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Federer, Sampras© Getty ImagesRoger Federer has a chance to break Pete Sampras' record of 286 weeks as World No. 1 and tie his mark of seven Wimbledon titles.

What would Roland Garros and Wimbledon be without history on the line? Between the dominance of Roger Federer and Rafael Nadal, record-watching at two of tennis’ most hallowed grounds has become an expectation in recent years.

In 2007, Federer tied Bjorn Borg’s mark of five consecutive Wimbledon titles. In 2008, Nadal matched Borg’s four straight Roland Garros triumphs. In 2009, Federer completed a career Grand Slam at Roland Garros and followed with victory at the All England Club to become the all-time Grand Slam titles leader.

This year, there are two records to watch for.

The first is Pete Sampras’ all-time mark of 286 weeks as World No. 1, and once again, the script couldn’t have been written more perfectly. As he begins his Roland Garros title defence, Federer stands two weeks back of Sampras’ record reign. But this year’s clay-court major comes complete with a three-way battle for the No. 1 South African Airways ATP Ranking.

A semi-final showing will ensure that Federer maintains the top spot at the end of the fortnight, but anything less will open the door for Nadal and Novak Djokovic to interrupt the Swiss’ date with history. (Read Shark Bites)

Following Roland Garros, and his first grasscourt event at Halle, Federer heads to SW19 with an eye on a record-tying seventh Wimbledon title. Sampras currently shares the record with William Renshaw.

In Federer’s favour? An impressive track record. He has reached the semi-finals in the past 23 majors, last failing to do so in 2004 when he lost Gustavo Kuerten in the Roland Garros third round. The Swiss has been among the last two men standing in Paris for four years running, and has also reached the Wimbledon final the past seven years.

After winning the Australian Open title for the first time since 2007, Federer also has a chance to go for a calendar year Grand Slam. But standing in his way with be Nadal, who enters Roland Garros in formidable form.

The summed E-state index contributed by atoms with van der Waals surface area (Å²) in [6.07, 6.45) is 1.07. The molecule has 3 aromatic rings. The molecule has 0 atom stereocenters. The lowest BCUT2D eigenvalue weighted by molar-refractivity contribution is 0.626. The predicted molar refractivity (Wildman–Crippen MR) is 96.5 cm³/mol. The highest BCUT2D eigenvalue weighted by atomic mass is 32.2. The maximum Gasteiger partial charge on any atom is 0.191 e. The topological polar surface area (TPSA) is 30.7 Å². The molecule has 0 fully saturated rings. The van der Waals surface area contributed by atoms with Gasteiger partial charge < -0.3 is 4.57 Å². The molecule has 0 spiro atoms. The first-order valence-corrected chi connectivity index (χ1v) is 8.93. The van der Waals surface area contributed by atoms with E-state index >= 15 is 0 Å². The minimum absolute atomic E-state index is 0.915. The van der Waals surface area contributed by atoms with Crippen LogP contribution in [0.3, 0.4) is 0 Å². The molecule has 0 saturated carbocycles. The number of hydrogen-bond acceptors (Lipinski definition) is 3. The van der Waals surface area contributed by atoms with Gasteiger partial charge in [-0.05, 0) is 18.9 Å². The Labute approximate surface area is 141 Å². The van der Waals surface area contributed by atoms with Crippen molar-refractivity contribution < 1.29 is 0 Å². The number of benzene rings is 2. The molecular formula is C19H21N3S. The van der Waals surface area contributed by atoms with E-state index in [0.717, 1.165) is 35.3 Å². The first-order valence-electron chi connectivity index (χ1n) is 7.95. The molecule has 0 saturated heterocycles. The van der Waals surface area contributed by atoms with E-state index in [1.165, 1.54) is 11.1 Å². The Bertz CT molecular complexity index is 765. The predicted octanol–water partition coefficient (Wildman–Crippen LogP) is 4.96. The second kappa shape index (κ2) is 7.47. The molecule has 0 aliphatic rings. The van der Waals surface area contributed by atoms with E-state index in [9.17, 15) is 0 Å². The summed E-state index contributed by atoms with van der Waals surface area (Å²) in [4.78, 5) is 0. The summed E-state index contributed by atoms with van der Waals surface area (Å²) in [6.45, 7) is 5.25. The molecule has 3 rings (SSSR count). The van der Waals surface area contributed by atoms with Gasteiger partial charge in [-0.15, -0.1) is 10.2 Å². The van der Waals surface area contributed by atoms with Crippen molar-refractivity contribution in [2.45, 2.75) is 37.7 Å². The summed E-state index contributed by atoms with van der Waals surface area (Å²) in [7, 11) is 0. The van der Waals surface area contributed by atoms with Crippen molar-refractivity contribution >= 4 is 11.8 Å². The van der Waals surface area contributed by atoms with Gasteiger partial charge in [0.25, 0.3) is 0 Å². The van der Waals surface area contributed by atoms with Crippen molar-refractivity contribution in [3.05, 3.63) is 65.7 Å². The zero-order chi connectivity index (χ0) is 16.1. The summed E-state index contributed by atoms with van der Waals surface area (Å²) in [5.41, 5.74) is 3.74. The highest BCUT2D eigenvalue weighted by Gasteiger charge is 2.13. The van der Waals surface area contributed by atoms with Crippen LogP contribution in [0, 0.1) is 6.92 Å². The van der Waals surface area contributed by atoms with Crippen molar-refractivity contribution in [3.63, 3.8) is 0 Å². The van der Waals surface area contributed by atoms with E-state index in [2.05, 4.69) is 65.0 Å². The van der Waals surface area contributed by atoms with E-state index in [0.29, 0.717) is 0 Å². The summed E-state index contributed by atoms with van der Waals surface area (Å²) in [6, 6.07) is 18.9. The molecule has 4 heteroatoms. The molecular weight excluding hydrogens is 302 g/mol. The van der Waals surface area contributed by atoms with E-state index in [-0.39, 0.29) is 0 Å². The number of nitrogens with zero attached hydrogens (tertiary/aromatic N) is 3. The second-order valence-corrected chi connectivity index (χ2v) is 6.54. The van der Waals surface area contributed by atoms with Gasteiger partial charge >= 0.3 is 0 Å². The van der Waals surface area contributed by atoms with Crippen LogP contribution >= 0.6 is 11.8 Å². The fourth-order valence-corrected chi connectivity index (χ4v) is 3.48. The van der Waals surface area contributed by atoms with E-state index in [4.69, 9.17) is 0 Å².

After going 11 months without a title, Nadal returned to clay in April and extinguished all concerns about his form. He lost just 14 games in five matches at the Monte-Carlo Rolex Masters – the fewest he’d dropped en route to a title in his career. He rolled to victory at the Internazionali BNL d’Italia, matching Andre Agassi’s record of 17 ATP World Tour Masters 1000 titles at 23 years of age. And he became the first player to sweep all three Masters 1000 clay titles for the first time in a season as he defeated Federer at the Mutua Madrilena Madrid Open.

“To be the first player to [win all three ATP World Tour Masters 1000 clay court tournaments] is unbelievable,” he said after the Madrid final. “I would never have dreamed that I would be able to do so… For me it’s a dream to have won the three [tournaments] before Roland Garros. I want to enjoy that now and we’ll see what happens in two weeks.”

Bob Bryan and Mike Bryan’s strong start to the 2010 season resulted in a couple historic feats. During the Delray Beach International Tennis Championships in February, the 32-year-old American twins became the first team in the Open Era to win 600 doubles matches. Three months later at the Mutua Madrilena Madrid Open, with a circuit-best fifth title of 2010, the Bryans matched Todd Woodbridge and Mark Woodforde’s record mark of 61 team titles.

Bahamian Mark Knowles also celebrated a milestone in April at the Barcelona Open BancSabadell, becoming the fifth player in ATP World Tour history to record 700 doubles match wins.

In the wake of two devastating earthquakes early in the 2010 season, ATP World Tour players including Federer and Fernando Gonzalez spearheaded efforts to aid the victims. In between ‘Hit for Haiti’ charity exhibitions at the Australian Open and the BNP Paribas Open, ‘Champions for Chile’ at the Sony Ericsson Open, player auctions, and donations from the governing bodies, the tennis community raised close to $2million for relief efforts.

The ash cloud from the Eyjafjallajökull volcano in Iceland, meanwhile, wreaked havoc on travel throughout Europe – creating an extra challenge for players and staff looking to make their way from one tour city to the next. With planes grounded, players looked to other alternatives.

To get to the Barcelona tournament, Nadal and Andy Murray made the seven-hour drive from Monte-Carlo, others rode a bus rented by the ATP, while Jordan Kerr took a gamble – hitching a ride with a stranger from the Austerlitz train station in Paris. (Read story) A month after the eruption, John Isner scrambled to make it in time for his first-round match in Madrid; 21 hours after leaving Belgrade, he finally arrived in the Spanish capital via Frankfurt and Barcelona. (Read story)

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